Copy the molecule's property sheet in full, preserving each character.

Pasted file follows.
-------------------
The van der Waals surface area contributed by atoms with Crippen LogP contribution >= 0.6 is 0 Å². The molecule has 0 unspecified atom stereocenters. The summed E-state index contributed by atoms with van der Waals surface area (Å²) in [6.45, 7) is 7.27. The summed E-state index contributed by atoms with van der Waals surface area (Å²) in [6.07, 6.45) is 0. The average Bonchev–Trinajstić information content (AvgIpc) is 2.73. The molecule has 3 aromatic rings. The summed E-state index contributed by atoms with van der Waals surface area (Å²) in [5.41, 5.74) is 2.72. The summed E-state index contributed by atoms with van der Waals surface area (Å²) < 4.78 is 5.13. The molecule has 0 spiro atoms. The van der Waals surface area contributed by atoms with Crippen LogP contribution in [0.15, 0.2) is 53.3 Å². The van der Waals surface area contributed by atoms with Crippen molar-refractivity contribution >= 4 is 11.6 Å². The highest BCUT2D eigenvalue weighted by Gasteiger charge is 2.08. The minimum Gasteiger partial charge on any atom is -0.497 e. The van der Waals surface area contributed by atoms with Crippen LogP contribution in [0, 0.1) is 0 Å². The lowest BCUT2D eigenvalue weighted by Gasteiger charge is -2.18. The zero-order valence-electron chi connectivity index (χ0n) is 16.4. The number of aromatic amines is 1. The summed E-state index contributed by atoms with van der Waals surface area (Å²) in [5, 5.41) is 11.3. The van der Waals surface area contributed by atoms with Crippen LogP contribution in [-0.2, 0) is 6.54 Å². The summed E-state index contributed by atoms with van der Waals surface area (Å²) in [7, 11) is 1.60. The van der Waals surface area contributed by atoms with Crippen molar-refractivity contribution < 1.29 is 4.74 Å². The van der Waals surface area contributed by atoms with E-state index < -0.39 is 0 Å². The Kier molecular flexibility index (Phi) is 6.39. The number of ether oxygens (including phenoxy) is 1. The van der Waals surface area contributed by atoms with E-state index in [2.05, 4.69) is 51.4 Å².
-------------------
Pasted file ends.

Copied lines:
The van der Waals surface area contributed by atoms with Crippen LogP contribution >= 0.6 is 0 Å². The molecule has 0 unspecified atom stereocenters. The summed E-state index contributed by atoms with van der Waals surface area (Å²) in [6.45, 7) is 7.27. The summed E-state index contributed by atoms with van der Waals surface area (Å²) in [6.07, 6.45) is 0. The average Bonchev–Trinajstić information content (AvgIpc) is 2.73. The molecule has 3 aromatic rings. The summed E-state index contributed by atoms with van der Waals surface area (Å²) in [5.41, 5.74) is 2.72. The summed E-state index contributed by atoms with van der Waals surface area (Å²) < 4.78 is 5.13. The molecule has 0 spiro atoms. The van der Waals surface area contributed by atoms with Crippen LogP contribution in [0.15, 0.2) is 53.3 Å². The van der Waals surface area contributed by atoms with Crippen molar-refractivity contribution >= 4 is 11.6 Å². The highest BCUT2D eigenvalue weighted by Gasteiger charge is 2.08. The minimum Gasteiger partial charge on any atom is -0.497 e. The van der Waals surface area contributed by atoms with Crippen LogP contribution in [0, 0.1) is 0 Å². The lowest BCUT2D eigenvalue weighted by Gasteiger charge is -2.18. The zero-order valence-electron chi connectivity index (χ0n) is 16.4. The number of aromatic amines is 1. The summed E-state index contributed by atoms with van der Waals surface area (Å²) in [5, 5.41) is 11.3. The van der Waals surface area contributed by atoms with Crippen LogP contribution in [-0.2, 0) is 6.54 Å². The summed E-state index contributed by atoms with van der Waals surface area (Å²) in [7, 11) is 1.60. The van der Waals surface area contributed by atoms with Crippen molar-refractivity contribution < 1.29 is 4.74 Å². The van der Waals surface area contributed by atoms with E-state index < -0.39 is 0 Å². The Kier molecular flexibility index (Phi) is 6.39. The number of ether oxygens (including phenoxy) is 1. The van der Waals surface area contributed by atoms with E-state index in [2.05, 4.69) is 51.4 Å².